Global To-String
JavaScript Corners - Part 9

Global To-String
JavaScript Corners - Part 9

(This is Part 9 in my series on JavaScript corner cases). Here’s another one. In JavaScript, global variables are properties of the global object. By default, the global object is like any other, and inherits from the Object.prototype  object.  Object.prototype comes with a number of its own properties, such as the  toString method. So, that means that toString is also …

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JavaScript Corners – Part 9
Node.js With-Statement Bug

JavaScript Corners – Part 9
Node.js With-Statement Bug

What does the following evil code print?

If you’re not sure, don’t worry — neither are current JavaScript engines. Firefox prints “after”, while Edge, IE, and Node.js print “before” (node v7.9.0). I believe that Firefox is correct in this case. The tricky statement is obviously the following one, which sets a property on an …

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C++ vs JS
Binary Type Coupling

C++ vs JS
Binary Type Coupling

I was chatting to some of my colleagues at work recently about the potential benefits of a JavaScript compiler vs a C compiler, when targeting an embedded MCU. A concern that came up multiple times regarding different features, is …but you can already do that in C, so how is JS better? This is a …

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JavaScript Corners – Part 8
References (Continued)

JavaScript Corners – Part 8
References (Continued)

Given an object o  with a member function f  that prints out what the this value is:

We know what the following prints:

And we know what the following prints1:

I always thought that the difference came down to the fact that o.f()  is actually invoking a different operator — something like a “member call …

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JavaScript Corners – Part 7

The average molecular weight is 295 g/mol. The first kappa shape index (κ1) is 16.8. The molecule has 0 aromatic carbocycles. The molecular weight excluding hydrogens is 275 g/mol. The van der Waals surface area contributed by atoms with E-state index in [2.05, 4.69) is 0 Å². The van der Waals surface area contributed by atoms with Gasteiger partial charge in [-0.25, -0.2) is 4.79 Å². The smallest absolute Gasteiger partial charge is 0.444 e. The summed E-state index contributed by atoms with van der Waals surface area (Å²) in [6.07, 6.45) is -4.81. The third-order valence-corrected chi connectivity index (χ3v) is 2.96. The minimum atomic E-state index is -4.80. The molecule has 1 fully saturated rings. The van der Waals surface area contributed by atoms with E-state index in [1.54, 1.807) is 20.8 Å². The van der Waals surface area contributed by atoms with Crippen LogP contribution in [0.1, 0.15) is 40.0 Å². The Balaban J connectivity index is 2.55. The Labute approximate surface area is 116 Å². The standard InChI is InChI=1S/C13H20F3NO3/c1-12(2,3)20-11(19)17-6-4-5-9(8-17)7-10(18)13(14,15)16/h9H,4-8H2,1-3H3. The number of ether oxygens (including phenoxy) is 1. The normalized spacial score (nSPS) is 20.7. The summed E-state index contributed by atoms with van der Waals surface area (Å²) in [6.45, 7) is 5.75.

Calls and With Statements

JavaScript Corners – Part 7
Calls and With Statements

Here’s a quick one. What does the following print? (Assuming not in strict mode)

In non-strict mode, the naked function call foo() gets a  this value that is the global object. So the first case prints “Global”. In the second case, we’re invoking foo as a member of  bar, and so the this value is bar (it prints “Bar”). The …

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JavaScript Corners – Part 6

JavaScript Corners – Part 6

In what order does the following evaluate?

TL;DR Answer

Step 1: Variable Access First off, what does this code even mean? If you’re not intimate with JavaScript, this might seem like a very confusing line of code. In fact, even if you’re familiar with JavaScript, this can be confusing. So let’s break it …

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JavaScript Corners – Part 5

JavaScript Corners – Part 5

Here’s a quick one:

This was quite unexpected to me. It’s the only time I’ve ever seen where the left-hand side of an assignment can affect the right-hand side. This only happens once. Once the anonymous function has a name, it can’t be re-named:

Interestingly, this doesn’t seem to work with destructuring:

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JavaScript Corners – Part 4

JavaScript Corners – Part 4

Here’s another quick one. It relates to the scoping rules with parameter expressions.

Function foo has three parameters: x, f, and y. The key thing here is that the default value for f is a function that encloses the local lexical scope surrounding the function, and we’ve designed the function in such a way that when we call …

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JavaScript Corners – Part 3

JavaScript Corners – Part 3

I was busy reading ES spec today, and the following question popped into my head: at what point are default parameters evaluated? To answer this question, I wrote the following script:

If default parameters are evaluated when the function is declared, then we would expect ‘a’ to appear once in the terminal output. On the …

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